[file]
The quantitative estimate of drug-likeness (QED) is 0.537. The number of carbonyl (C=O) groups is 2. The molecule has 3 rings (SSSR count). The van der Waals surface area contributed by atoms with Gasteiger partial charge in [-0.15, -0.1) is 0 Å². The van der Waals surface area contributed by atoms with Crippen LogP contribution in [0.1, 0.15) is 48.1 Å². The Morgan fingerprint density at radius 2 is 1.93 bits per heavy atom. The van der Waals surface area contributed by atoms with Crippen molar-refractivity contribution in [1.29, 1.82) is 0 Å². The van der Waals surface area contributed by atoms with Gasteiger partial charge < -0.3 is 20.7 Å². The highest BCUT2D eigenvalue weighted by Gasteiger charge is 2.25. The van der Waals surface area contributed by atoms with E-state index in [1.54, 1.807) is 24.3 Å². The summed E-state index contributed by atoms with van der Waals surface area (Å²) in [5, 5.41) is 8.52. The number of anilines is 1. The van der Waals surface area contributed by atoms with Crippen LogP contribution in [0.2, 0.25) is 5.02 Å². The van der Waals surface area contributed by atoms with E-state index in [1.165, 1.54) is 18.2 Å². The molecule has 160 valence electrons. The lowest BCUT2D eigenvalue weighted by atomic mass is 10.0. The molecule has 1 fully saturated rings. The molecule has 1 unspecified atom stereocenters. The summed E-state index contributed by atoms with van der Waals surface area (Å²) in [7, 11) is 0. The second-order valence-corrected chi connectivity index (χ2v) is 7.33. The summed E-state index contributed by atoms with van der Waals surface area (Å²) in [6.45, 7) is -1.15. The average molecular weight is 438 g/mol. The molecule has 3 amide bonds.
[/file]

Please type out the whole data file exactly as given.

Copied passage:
The quantitative estimate of drug-likeness (QED) is 0.537. The number of carbonyl (C=O) groups is 2. The molecule has 3 rings (SSSR count). The van der Waals surface area contributed by atoms with Gasteiger partial charge in [-0.15, -0.1) is 0 Å². The van der Waals surface area contributed by atoms with Crippen LogP contribution in [0.1, 0.15) is 48.1 Å². The Morgan fingerprint density at radius 2 is 1.93 bits per heavy atom. The van der Waals surface area contributed by atoms with Crippen molar-refractivity contribution in [1.29, 1.82) is 0 Å². The van der Waals surface area contributed by atoms with Gasteiger partial charge < -0.3 is 20.7 Å². The highest BCUT2D eigenvalue weighted by Gasteiger charge is 2.25. The van der Waals surface area contributed by atoms with E-state index in [1.54, 1.807) is 24.3 Å². The summed E-state index contributed by atoms with van der Waals surface area (Å²) in [5, 5.41) is 8.52. The number of anilines is 1. The van der Waals surface area contributed by atoms with Crippen LogP contribution in [0.2, 0.25) is 5.02 Å². The van der Waals surface area contributed by atoms with E-state index in [1.165, 1.54) is 18.2 Å². The molecule has 160 valence electrons. The lowest BCUT2D eigenvalue weighted by atomic mass is 10.0. The molecule has 1 fully saturated rings. The molecule has 1 unspecified atom stereocenters. The summed E-state index contributed by atoms with van der Waals surface area (Å²) in [7, 11) is 0. The second-order valence-corrected chi connectivity index (χ2v) is 7.33. The summed E-state index contributed by atoms with van der Waals surface area (Å²) in [6.45, 7) is -1.15. The average molecular weight is 438 g/mol. The molecule has 3 amide bonds.